How to make awesome Shibori-style cloth Christmas gift bags that will last forever and ever, amen.

27 Dec
Shibori-style ice dyed Christmas bags by Alexandra Hanson-Harding

Shibori-style ice dyed Christmas bags by Alexandra Hanson-Harding

In my last post, I believe I expressed myself fully on the subject of the horrors of giftwrapping. But did you know that you can have really pretty handmade cloth giftbags for not much money that can keep you from hours of pointless agony involving lost scissors, tape that won’t unspool, and pieces of paper that almost but don’t quite cover the whole surface of the Monopoly game box? Here’s how I did it (thanks to an at class I took this fall):

1. Buy some plain white cotton gift bags. You can get them at craft shops such as A.C. Moore or Michaels (for about $3). I got some at a store near us called Amazing Savings (3 for $2.99). I also got some from save-on-crafts.com (they have a number of different kinds of bags, including twelve 10-inch cotton drawstring bags for about $9), and I may have purchased some from Oriental Trading company (http://www.orientaltrading.com (12 DIY large tote bags for $20). The important thing is that they should be made of a natural fabric, probably cotton or linen. Any size will do–in fact, some places sell tiny little bags that turn out to be surprisingly useful for gift purposes.

2. Ideally, you should wash the fabric in a special detergent called synthrapol (available through such suppliers as Dick Blick  (http://www.dickblick.com).  I didn’t do it and it came out fine, but it is preferable. While you’re shopping, you’ll also need soda ash and procion dye. What is procion dye? I don’t know what to tell y’all except that it’s a special kind of powdered dye that I could only find at Dick Blick –A.C. Moore and Michael’s failed me. (This will explain more: http://www.dickblick.com/products/jacquard-procion-mx-fiber-reactive-cold-water-dye/). For this project, I specifically chose Fire Engine Red and Forest Green. But I did not mix those two together in one batch, because those colors could mix and become muddy. If you’re going to mix colors, it’s better to stay w

soaking cloth in soda ash water

This action shot (note blurry artistic quality) shows a bucket of cloth being soaked in soda ash. Note that this process is messy. Also note that there is a container of procion dye sticking out from under the bottom.

ith either yellow-orange-red-brownish hues or blue-green-purple hues, because the different colors will enhance each other. I made two different batches.  By the way, each container of dye costs about $4.50ish.

3. Okay, now, ready for fun? Following directions on the package, I mixed up a batch of soda ash with water and soaked the cloth for about fifteen minutes before tossing the soda-ash water out. (You can soak it longer if you want, too).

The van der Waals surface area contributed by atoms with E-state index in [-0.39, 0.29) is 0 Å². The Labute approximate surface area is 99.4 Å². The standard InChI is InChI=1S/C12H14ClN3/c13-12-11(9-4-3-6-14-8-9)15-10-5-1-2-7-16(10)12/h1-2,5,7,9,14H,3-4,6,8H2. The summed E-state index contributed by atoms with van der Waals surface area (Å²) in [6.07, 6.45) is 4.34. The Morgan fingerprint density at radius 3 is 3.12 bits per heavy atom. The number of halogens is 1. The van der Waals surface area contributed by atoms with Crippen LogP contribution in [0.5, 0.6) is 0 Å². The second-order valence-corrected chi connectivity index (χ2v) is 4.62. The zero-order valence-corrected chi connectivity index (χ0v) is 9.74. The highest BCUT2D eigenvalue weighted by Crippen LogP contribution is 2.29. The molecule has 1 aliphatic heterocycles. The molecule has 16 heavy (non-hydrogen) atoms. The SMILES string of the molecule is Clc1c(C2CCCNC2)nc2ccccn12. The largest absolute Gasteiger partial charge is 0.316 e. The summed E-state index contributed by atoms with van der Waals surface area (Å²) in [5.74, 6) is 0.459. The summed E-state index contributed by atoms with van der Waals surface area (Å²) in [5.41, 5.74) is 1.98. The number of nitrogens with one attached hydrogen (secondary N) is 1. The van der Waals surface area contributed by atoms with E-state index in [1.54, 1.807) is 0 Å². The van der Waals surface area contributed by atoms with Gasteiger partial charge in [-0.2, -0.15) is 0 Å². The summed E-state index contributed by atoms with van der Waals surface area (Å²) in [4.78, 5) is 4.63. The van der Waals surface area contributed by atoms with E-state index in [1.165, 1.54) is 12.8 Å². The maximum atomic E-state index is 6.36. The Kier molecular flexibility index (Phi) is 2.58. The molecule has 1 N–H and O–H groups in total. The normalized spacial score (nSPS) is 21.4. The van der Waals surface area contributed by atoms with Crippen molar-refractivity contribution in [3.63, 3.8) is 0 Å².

4. Then, I tied up each bag into a specific configuration. That’s the Shibori part. Shibori dying is a Japanese style of tie-dying that involves resists. But it’s less chaotic than regular tie-dye, and usually done with indigo. I used several different techniques I found on YouTube videos and in my class–folding the fabric in squares, in triangles, in long back and forth fan folds and so forth. YouTube has approximately seven billion videos on this if you want more ideas. I tied the string very tight. But the dyeing process will still give interesting effects even if you just scrunch up the bags and toss them in the same container where you soaked the bags.

Shibori style cloth tied up

I know this looks like a box of mummified cats, but it’s actually just tightly bundled cloth, tied up shibori style.

5. Now, the really fun part. Completely cover the bags with ice cubes. And then, sprinkle procion dye onto the ice cubes. This picture shows an earlier batch of ice dying, in which I used blues and purples. You can see in the photo that the colors are very dark looking in the beginning as they start to melt into the ice.

Procion dye on ice

Procion dye on the rocks. The dye is just starting to melt into the ice cubes which will allow the dye to melt into the fabric.

6. Next, do nothing. Just stay away from your ice-covered bucket for about 12 hours. Put a cover on it if you have pets just in case, because (don’t read this out loud) pets are d-u-m-b. Oh, and speaking of dumb, I should have told you that back in step 5, you might want to think about wearing gloves or you’ll have hands that look as if you’ve dipped them in blood.

6. Now, take your pieces out of the bucket, and unwrap them while rinsing them under cold water until the water is clear. You will see how the Procion dye has colored your fabric. I really like the way mine turned out. I hope you like yours, too. (see results, at top).

7. You don’t really have to do anything else, but it doesn’t hurt to iron your dyed fabric (with a piece of newsprint over it to keep dye from leaching into the iron), and don’t put it into the washing machine with other stuff until you’re sure it won’t run any more.

tin can tied with dyed string

Don’t get excited yet, Mom, but this dyed-string tin-can pen holder is heading your way!

8. Oh, and tying up the fabric with string or yarn yields a bonus: dyed string that you can use for other projects. I’m making my mommy a pen holder from a tin can and that string (and Mod Podge, of course). Will she love it? She has to. She’s my Mom!

So, 135journalistas, I hope that you won’t have a frustrating December 24, 2015 and that you can easily toss whatever gifts you have into pretty little bags like these. And the good news is, you have 363 days to prepare!

Writing Prompt: What would you like to do differently next holiday season that you didn’t do this season.

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